By Harold E. Himwich
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Additional info for Amines and Schizophrenia
1 3,4-DIMETHOXYPHENYLETHYLAMINE T A B L E 1. 45 R E S U L T S OF EXAMINATION OF U R I N E EXTRACTS FOR "PINK Experiment I Apparently healthy volunteers Mentally normal hospital in-patients Total IN S C H I Z O P H R E N I A ? SPOT" Absent Impossible to assess Total 1 249 — 250 — 120 — 120 1 369 — 370 Present to operation and twenty shortly following operation. Ten cases of liver disease were studied and also twenty patients suffering from a variety of medical conditions. In addition to these, twenty patients were examined who were suffering from chronic neurological disorders.
W A G N E R , A . F . , CIRILLO, V . , MEISINGER, M . A . P . a n d B R I N K , N . G . (1964) unpublished results. S T U D I E S OF A M I N E S IN N O R M A L A N D SCHIZOPHRENIC SUBJECTS THOMAS L. PERRY, and SHIRLEY HANSEN, CONRAD J. LYNNE 1 MACDOUGALL SCHWARZ Department of Pharmacology, The University of British Columbia, Vancouver, Canada W E HAVE for several years been investigating the urinary excretion of biogenic amines by normal and psychotic children and adults in an effort to detect metabolic abnormalities which might be causally related to various psychoses.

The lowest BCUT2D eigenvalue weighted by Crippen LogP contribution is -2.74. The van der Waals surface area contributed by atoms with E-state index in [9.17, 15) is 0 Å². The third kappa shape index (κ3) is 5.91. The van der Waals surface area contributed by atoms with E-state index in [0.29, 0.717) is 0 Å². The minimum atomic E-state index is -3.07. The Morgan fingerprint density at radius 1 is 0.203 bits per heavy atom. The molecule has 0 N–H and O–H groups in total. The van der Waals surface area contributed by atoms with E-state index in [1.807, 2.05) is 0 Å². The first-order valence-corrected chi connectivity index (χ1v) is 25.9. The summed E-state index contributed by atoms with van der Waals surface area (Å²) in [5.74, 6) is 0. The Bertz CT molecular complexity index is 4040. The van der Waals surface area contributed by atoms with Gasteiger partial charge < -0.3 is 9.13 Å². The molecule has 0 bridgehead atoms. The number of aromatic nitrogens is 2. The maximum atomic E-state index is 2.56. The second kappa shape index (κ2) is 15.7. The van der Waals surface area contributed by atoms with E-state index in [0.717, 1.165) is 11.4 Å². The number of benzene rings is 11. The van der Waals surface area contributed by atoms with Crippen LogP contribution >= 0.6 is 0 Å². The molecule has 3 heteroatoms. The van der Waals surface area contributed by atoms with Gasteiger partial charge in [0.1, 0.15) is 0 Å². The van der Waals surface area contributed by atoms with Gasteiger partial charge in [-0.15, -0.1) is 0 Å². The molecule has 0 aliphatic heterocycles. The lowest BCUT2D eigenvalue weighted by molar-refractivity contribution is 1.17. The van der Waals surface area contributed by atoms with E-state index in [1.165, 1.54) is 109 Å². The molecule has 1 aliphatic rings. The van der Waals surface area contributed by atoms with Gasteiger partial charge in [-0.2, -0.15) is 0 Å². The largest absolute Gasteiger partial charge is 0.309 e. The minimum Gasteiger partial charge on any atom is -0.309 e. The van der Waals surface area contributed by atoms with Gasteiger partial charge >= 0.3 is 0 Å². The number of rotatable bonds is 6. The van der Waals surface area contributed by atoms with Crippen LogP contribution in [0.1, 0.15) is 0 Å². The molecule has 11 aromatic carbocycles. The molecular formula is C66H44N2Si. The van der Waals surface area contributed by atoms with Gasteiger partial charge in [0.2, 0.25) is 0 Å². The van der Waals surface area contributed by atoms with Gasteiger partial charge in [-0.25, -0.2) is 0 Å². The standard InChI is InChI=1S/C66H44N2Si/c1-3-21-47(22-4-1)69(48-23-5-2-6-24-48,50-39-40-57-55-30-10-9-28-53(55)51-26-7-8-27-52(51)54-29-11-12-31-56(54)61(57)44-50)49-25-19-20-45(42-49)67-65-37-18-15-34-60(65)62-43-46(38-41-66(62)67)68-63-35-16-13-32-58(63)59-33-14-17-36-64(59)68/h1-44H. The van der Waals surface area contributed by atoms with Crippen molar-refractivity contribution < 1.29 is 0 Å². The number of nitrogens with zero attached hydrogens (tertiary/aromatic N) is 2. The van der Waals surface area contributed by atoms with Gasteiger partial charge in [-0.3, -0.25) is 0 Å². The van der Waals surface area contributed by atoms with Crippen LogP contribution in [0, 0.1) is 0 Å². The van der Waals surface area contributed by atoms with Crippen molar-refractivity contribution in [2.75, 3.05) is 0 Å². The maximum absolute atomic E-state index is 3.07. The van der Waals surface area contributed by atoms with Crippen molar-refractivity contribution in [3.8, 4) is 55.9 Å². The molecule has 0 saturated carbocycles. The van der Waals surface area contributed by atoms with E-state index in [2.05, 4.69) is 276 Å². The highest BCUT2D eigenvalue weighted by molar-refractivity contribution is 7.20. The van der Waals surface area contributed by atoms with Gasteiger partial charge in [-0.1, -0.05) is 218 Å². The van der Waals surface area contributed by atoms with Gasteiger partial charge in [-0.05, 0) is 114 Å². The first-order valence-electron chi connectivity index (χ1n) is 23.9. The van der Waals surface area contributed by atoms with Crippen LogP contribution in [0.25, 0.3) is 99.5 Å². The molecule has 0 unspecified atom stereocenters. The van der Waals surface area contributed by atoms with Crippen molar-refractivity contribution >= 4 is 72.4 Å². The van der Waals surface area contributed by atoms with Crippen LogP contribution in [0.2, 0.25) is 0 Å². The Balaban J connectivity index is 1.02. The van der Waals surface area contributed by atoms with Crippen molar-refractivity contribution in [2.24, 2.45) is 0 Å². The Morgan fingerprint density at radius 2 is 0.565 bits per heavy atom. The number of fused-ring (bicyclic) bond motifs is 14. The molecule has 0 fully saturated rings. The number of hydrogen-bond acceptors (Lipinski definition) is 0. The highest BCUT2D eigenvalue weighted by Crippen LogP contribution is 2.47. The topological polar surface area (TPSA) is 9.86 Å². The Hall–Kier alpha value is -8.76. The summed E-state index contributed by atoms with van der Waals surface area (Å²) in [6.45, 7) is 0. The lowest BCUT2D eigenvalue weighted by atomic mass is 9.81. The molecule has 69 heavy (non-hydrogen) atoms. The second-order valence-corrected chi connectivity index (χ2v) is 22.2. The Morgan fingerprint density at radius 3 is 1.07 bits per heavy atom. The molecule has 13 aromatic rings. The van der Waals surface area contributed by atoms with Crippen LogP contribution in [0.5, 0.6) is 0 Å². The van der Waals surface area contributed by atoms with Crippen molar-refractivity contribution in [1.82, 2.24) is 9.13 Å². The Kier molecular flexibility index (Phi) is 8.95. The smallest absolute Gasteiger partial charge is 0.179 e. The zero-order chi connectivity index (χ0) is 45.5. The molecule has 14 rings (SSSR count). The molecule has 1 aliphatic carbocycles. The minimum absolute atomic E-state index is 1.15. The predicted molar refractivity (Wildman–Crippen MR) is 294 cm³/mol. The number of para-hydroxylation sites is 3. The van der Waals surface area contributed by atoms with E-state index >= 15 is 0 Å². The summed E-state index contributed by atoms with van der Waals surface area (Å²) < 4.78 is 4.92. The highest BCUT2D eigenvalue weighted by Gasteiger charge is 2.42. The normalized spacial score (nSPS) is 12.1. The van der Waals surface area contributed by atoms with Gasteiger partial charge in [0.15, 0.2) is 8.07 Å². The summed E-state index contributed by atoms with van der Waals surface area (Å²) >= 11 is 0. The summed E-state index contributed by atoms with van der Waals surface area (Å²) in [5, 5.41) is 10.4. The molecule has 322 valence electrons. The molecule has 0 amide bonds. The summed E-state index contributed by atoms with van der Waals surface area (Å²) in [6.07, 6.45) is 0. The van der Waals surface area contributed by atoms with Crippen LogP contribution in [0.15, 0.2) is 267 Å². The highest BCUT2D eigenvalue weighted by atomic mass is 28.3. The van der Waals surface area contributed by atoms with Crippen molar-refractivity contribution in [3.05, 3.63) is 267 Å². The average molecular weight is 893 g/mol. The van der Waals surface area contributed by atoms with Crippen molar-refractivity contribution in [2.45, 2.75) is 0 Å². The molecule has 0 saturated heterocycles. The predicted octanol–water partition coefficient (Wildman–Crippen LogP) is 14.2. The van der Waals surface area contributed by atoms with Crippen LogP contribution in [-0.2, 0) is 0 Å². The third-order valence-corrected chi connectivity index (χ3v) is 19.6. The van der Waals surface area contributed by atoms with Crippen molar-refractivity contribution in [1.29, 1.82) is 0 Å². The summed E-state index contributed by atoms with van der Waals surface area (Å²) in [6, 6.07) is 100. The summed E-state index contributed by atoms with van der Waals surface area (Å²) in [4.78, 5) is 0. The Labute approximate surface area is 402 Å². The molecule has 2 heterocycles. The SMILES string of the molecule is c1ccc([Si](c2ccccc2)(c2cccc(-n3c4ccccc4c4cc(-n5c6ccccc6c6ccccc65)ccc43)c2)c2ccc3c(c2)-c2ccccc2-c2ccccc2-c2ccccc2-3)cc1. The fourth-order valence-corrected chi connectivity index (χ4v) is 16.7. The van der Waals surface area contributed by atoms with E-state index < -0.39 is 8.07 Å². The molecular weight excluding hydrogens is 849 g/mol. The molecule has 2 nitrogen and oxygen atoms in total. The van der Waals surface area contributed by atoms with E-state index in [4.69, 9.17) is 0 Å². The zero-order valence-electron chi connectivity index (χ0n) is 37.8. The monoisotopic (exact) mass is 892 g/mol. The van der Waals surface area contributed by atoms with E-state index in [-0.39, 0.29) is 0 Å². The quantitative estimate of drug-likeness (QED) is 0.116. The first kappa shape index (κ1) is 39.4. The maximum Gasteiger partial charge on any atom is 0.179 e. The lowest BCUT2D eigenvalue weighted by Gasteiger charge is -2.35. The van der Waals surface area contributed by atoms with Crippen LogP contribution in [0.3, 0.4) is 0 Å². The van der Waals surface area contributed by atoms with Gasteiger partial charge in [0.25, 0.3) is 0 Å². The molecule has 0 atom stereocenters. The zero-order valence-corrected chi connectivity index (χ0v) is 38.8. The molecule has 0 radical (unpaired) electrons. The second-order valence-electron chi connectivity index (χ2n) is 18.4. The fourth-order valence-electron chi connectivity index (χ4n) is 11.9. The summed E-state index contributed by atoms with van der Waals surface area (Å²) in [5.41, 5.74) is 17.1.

Urine is easy to obtain and to work with, and amines are relatively highly concentrated in it. But it is a long way from the brain to the bladder. It is entirely conceivable that an excess or a deficiency of a physiologically active amine might occur in the central nervous system, might lead to gross derangement of mental function and yet might result in no detectable alteration in the concentration of urinary metabolites. We believe that more direct approaches must be made to the brain in the careful search for biochemical causes of mental disease.